A also mimicked the older children a lot, so when they went to use the toilet, she wanted to do the same! She’s still in the beginning stages of toilet training but it’s nice that daycare will help her (and us!) with this very important stage.

One thing I should note is that there was very little prep that we needed to do before A started this daycare. Looking back, I think we were very lucky as some daycares in Japan require a lot from parents, such as bringing a futon for their naps and cleaning it every so often, washing cloth diapers, hand-sewing bibs and bags, buying their renrakucho on their own, and so on.

Daycare in Japan: The Bad

Sending my baby to daycare during a pandemic was not something I ever imagined I’d have to do. I felt like a horrible parent but keeping her at home would mean quitting my job, and daycare was the only opportunity she had to interact with other kids her age.

As expected, she got sick, especially in the beginning. I think for about half a year she was sick every month, which meant that my husband and I would also get sick every month. Her immunity eventually built up, though, to our relief.

Although we really liked the staff at A’s daycare, there was an unfortunate incident last year where the manager refused to wear a mask for a period of time. I saw her not wearing a mask when I visited the daycare for sankanbi and my husband complained. The manager, however, doubled down and in the monthly newsletter, wrote that she would not wear a mask because it was important for children to see faces in order to learn how to talk. Well, needless to say, the other parents were furious and complained enough that the manager caved, wrote an apology, and started to wear a mask. However, my husband and I were uncertain as to whether she was only wearing a mask when parents were in sight, so that was a huge reason why we chose to change daycares.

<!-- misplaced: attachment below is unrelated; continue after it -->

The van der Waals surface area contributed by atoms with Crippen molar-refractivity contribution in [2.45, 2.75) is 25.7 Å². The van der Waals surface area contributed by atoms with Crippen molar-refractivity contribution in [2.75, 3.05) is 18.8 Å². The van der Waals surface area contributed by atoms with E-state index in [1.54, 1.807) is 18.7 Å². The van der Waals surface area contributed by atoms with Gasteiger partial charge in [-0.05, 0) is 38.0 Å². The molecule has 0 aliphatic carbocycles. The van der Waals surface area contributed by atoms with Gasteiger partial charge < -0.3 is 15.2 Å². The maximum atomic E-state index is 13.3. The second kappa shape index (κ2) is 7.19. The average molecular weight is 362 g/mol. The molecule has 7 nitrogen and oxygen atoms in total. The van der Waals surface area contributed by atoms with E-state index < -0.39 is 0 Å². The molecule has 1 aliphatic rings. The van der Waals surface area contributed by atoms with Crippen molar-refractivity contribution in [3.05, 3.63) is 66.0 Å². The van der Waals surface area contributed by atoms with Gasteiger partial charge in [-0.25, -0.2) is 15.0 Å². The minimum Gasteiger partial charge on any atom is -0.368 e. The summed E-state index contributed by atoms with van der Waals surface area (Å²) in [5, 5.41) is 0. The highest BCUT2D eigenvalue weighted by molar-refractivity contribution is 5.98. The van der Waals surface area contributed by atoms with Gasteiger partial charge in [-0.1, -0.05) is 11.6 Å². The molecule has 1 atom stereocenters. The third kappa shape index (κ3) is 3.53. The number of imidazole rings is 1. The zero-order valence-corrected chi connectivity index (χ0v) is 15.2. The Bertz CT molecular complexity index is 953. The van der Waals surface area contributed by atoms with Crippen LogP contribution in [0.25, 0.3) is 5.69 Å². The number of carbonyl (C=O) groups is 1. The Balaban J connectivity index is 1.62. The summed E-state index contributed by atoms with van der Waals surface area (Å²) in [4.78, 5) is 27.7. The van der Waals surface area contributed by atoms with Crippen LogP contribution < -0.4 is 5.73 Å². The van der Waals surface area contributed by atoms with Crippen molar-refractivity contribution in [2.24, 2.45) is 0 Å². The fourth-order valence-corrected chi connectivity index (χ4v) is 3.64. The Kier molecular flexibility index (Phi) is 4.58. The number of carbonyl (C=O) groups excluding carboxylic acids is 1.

Last week, my daughter started to attend a new daycare, and not just any daycare, a new muninka (無認可) that’s a one-minute walk from our house and significantly cheaper! I will write all about our reasoning for switching daycares and my daughter’s experiences in a future post.

Despite the bad aspects of A’s former daycare, we were very pleased overall with A’s first experience with daycare and it was sad to say goodbye. (I felt pretty choked up just writing this post and looking through all the photos of her over the past year!) As a parting gift, they gave us a lovely handmade album filled with pictures of A from her first day of daycare to her last.

daycare in japan

I’ve said this many times but I am so grateful for everything the daycare staff members have done for my daughter and can’t thank them enough. I don’t want to get too political on my blog but the Japanese government needs to start paying them more for all that they do, especially because they’re helping raise tiny people who are the future of this country.